Michele D. Guel, winner of the Leadership ABIE Award, a Distinguished Engineer at Cisco and a founding member of the company’s internal security team, found her inspiration to join computer science from an unlikely source — her karate instructor. When she sought his help on a calculus problem, he asked if she was taking any programming classes as a student at San Jose State University.
“He said, ‘In this day and age — which seems funny since it was 1980 — you can’t afford to not study programming,’” explains Michele. “So the next semester, I enrolled in a FORTRAN class and we actually wrote programs on punch cards. You can go to the Computer History Museum to see what those are.”
Leadership Lessons from Martial Arts
It turns out that Michele had a natural talent for coding, and started working full-time as a programmer at her karate instructor’s startup while studying mathematics. Soon after graduating from SJSU, Michele landed a job as a lab administrator at NASA Ames Research Center, where she was tasked with everything from making coffee, cleaning labs and writing the occasional programs for NASA Scientists.
It wasn’t until the infamous Morris Worm — one of the first forms of malware — hit the nascent Internet in 1988 that Michele became interested in the field of cybersecurity.
“Robert Morris wanted to see how big the internet was — it turned out it was only about 27,000 posts. He had a bug in his program and it went from the east coast to the west coast and shut down thousands of computer systems,” Michele recalls. “Our Crays (supercomputers) all came grinding to a halt, and we were all of a sudden the incident response team. It was pretty exciting — many people use that as the beginning of cybersecurity in the history of the internet.”
From that landmark moment at NASA, Michele started building out cybersecurity controls and processes from scratch, largely by herself. With no protocols to work with, Michele and her team experimented and collaborated to lay the groundwork to secure NASA Ames’ systems when the internet was still budding.
“There wasn’t anything to point to, and that’s what I liked doing,” Michele says. “There was no process, there was no technology in place. So we had to think about how to harden the systems, write security policies and develop security controls. That was a very fun part of my journey.”
Securing Our Growing ‘Internet of Things’
In 1996, Michele moved over to Cisco’s internal security department, where she was the team member figuring out how to secure the technology giant’s internal operations. Currently, Michele is focusing her efforts on how to operationalize security for the Internet of Things and cloud spaces.
As the winner of the 2016 Leadership ABIE Award, Michele joins the ranks of dozens of accomplished women technologists who have put their team first as they innovate and push the boundaries of what technology can accomplish. But Michele’s foray into leadership came relatively recently.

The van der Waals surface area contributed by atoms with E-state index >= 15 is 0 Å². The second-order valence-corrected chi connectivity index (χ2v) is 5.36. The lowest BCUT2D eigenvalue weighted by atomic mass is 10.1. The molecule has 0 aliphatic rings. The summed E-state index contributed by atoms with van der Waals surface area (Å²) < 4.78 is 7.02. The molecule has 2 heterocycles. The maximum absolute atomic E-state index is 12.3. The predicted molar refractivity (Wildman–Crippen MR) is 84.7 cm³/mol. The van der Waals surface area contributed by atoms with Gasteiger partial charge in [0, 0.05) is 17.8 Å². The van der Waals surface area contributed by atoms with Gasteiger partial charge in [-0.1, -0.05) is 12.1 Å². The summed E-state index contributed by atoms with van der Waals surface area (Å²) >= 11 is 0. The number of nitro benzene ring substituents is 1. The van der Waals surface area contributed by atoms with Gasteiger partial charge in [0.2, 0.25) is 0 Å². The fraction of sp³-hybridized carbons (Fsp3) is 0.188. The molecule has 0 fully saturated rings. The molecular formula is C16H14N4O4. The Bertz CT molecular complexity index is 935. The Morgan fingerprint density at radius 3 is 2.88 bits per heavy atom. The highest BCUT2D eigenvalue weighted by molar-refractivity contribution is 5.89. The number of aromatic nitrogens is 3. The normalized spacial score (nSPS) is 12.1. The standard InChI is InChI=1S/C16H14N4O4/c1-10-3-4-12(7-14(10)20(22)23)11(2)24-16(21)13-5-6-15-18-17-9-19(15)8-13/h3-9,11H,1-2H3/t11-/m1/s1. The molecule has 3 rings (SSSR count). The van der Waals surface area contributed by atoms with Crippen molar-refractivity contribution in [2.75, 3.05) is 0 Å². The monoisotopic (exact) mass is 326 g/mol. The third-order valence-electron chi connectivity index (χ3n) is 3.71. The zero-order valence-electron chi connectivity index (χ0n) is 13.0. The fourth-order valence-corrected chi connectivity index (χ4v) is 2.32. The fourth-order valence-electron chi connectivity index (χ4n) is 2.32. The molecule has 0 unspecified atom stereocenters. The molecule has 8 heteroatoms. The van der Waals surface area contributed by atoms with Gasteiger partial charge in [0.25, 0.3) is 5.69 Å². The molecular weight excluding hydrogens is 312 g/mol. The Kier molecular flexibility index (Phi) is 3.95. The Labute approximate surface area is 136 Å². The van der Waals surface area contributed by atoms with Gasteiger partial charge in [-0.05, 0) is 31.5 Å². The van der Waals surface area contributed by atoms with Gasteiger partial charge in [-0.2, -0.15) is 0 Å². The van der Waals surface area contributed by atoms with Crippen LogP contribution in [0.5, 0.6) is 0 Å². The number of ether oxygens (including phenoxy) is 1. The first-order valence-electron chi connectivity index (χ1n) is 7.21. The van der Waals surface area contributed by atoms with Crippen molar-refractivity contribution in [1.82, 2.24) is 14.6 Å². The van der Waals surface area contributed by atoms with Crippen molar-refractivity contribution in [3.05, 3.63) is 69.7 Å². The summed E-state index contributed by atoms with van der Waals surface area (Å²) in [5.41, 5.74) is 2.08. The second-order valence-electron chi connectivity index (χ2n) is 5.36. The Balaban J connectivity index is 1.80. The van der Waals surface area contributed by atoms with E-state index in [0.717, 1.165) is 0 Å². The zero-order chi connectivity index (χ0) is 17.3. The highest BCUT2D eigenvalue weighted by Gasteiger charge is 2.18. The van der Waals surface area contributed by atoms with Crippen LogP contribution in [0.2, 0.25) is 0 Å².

“In the past 10 years, I’ve had to walk in that [leadership] role,” Michele explains. “Cisco’s a very fast-moving company, and you need to reinvent yourself all the time. To get to my level as a distinguished engineer, you have to be all about leadership and setting an example. To quote a non-Cisco executive, ‘You’re paid to have an opinion.’”
Michele recently co-founded start Cisco’s Women in Cybersecurity community and is an active participant in Cisco’s Women’s Summits. Her philosophy about the lack of women in technical roles is that collaboration and recognition for women’s achievements is key to bridging the gap.
“There’s nothing wrong with the women,” Michele explains. “But when men do something exciting, they’re on the playing field, they do a chest bump and they’re congratulatory. Women like to play it down.”
To shed light on women’s accomplishments in cybersecurity at Cisco, the Women in Cybersecurity community has created a “Wall of Fame,” a presentation featuring women’s speaking engagements, certifications and other achievements that roll in the background of a meeting.
“That gives other people the opportunity to say, ‘Wow, she didn’t know anything about security and now she’s a ninja blackbelt!’”, Michele says. “You need to encourage people to think that I can do that too! We have an influx of women who have never actually participated in anything security related, and now they’re getting excited and interested in it. We have people submitting proposals to conferences for the first time.”
Practicing a People-Driven Approach to Leadership
Outside of Cisco, Michele is a community leader and an active member of her local churchministry, where she has found inspiration for her leadership style both in and out of the technology industry. She also keeps her own experience and challenges of growing up in a broken home and being the first one in her family to graduate from college.
“I’m very passionate about helping people, whether it’s technology problem or helping a coworker who’s struggling through a personal challenge or in my ministry work where I meet with people struggling with all kinds of hurts, habits and hangups,” Michelle says.
For Michele, the key to being an effective leader is to think of people holistically, not just in a workplace setting. “You have to care authentically about the whole person, and know what’s going on in their work life as well as their personal life. We don’t just leave our personal lives at home when we go into the office — we bring our whole self to work. To help people succeed, you have to think of the whole person.”